Mo Farah
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Mo Farah honors Ali after Birmingham win; track and field’s longest streak ends

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BIRMINGHAM, England (AP) — With the Rio Olympics two months away, another gold medal looks like a long shot for Sally Pearson.

Up-and-coming American Keni Harrison couldn’t be more ready.

In a loaded field for the women’s 100m hurdles at the Diamond League event in Birmingham on Sunday, Pearson trailed home in seventh place in her first competitive race in a year following a serious wrist injury. The Australian described her time of 13.25 seconds — almost a second slower than her personal best — as “disgusting” but was “really happy I could cross the finish line with a smile on my face.”

Harrison won the race in 12.46 seconds despite hitting some hurdles along the way, showing her stunning victory in Eugene last week — in 12.24, the second-fastest time ever — was no one-off. She beat compatriot Brianna Rollins (12.57) in an American 1-2-3-4.

At age 23 and in her first full season as a professional, Harrison is one of the United States’ best track talents heading into Rio, coming within 0.03 seconds of the long-standing world record last week.

“To be doing as well as I am, I’m just really blessed,” Harrison said.

Pearson hadn’t raced since suffering what doctors said was a “bone explosion” in her wrist in a heavy fall in Rome, a year and a day ago. She was also running with strapping around her left hamstring to protect an ailment.

“I’m actually really excited, which I wouldn’t normally be because all I’d be looking at would be the result,” Pearson said.

Full Birmingham results are here.

Home favorite Mo Farah got the biggest cheer of the day after breaking the British record to win the 3000m in 7 minutes, 32.62 seconds. Farah, who now holds his country’s best times from 1500m through 10,000m, bookended his performance with some shadow boxing in honor of his sporting hero Muhammad Ali, the boxing great who died Saturday at age 74.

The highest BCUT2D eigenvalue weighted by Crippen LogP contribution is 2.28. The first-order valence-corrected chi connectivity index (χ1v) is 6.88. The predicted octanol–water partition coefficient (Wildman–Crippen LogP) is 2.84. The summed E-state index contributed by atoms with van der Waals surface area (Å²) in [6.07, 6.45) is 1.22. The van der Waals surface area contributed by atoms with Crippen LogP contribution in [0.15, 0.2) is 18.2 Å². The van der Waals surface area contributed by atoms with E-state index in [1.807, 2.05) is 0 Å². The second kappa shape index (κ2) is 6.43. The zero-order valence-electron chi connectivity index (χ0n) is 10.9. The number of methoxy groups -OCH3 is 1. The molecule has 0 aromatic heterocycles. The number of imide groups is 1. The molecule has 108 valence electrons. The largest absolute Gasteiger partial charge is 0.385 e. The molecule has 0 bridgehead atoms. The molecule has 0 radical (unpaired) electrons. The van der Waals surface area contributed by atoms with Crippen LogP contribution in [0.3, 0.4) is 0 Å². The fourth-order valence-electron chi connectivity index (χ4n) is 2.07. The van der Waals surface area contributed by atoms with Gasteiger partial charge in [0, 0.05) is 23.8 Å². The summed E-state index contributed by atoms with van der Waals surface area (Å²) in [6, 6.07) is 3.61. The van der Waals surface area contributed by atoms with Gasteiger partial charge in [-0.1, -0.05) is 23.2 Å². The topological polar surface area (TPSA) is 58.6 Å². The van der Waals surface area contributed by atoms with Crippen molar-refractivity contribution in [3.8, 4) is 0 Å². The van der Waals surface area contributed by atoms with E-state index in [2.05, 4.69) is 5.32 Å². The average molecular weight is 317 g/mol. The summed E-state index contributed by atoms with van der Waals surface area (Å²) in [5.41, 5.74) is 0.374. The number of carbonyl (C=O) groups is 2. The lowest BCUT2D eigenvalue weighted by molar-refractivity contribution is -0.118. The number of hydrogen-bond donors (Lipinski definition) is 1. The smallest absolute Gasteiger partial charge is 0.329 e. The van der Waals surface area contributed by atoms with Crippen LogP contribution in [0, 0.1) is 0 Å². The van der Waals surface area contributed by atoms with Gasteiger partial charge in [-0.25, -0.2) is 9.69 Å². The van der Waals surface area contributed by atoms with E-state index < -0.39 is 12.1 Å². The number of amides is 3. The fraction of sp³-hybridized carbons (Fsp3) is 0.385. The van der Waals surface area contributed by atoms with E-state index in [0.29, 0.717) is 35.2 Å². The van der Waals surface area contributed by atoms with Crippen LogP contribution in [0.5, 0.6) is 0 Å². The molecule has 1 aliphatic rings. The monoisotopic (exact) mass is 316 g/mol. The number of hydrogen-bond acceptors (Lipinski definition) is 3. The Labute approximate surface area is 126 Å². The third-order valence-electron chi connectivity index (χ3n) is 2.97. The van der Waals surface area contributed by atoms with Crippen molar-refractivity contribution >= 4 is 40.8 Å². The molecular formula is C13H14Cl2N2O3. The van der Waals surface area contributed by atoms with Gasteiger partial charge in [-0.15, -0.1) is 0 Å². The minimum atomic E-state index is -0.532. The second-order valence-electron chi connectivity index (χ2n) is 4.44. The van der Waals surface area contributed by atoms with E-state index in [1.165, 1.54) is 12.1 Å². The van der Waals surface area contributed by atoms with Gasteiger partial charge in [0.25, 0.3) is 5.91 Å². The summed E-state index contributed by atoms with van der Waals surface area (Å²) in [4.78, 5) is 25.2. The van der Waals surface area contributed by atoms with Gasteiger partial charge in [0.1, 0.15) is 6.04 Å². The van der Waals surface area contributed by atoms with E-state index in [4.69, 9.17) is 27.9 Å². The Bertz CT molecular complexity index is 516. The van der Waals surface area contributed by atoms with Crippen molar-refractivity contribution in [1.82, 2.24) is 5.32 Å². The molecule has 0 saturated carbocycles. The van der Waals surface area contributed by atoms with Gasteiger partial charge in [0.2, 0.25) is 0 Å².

The longest winning streak in track and field ended. Colombian Caterine Ibargüen was beaten in the triple jump by Kazakh Olga Rypakova. The former had won 34 straight competitions since taking silver at the London Olympics.

Among the other winners at the Alexander Stadium on a sunny day in central England were Olympic champion Kirani James, who ran the 400m in 44.23 — one of six meet records on the day, according to organizers. Kim Collins, the 40-year-old sprinter, clocked 10.11 to win a men’s 100m field lacking the top names, and Kenya’s Asbel Kiprop won the men’s 1500m in a world-leading 3.29.35.

David Rudisha, the Olympic 800m champion from Kenya, won the rarely run 600m in 1.13.10.

Olympic long-jump champion Greg Rutherford‘s year-long unbeaten record ended when he finished fifth, behind Buffalo Bills wide receiver Marquise Goodwin (8.42 meters).

Rutherford tweeted that he was struggling with “bad whiplash” after hurting his neck in winning in Rome midweek.

Canadian Andre De Grasse won the 200m in 20.16 seconds into a headwind against a field that did not include any of the reigning Olympic or World medalists. De Grasse shared the 2015 World 100m bronze with American Trayvon Bromell, who had been entered in Birmingham but pulled out after he appeared to have problems at a meet in Rome on Thursday.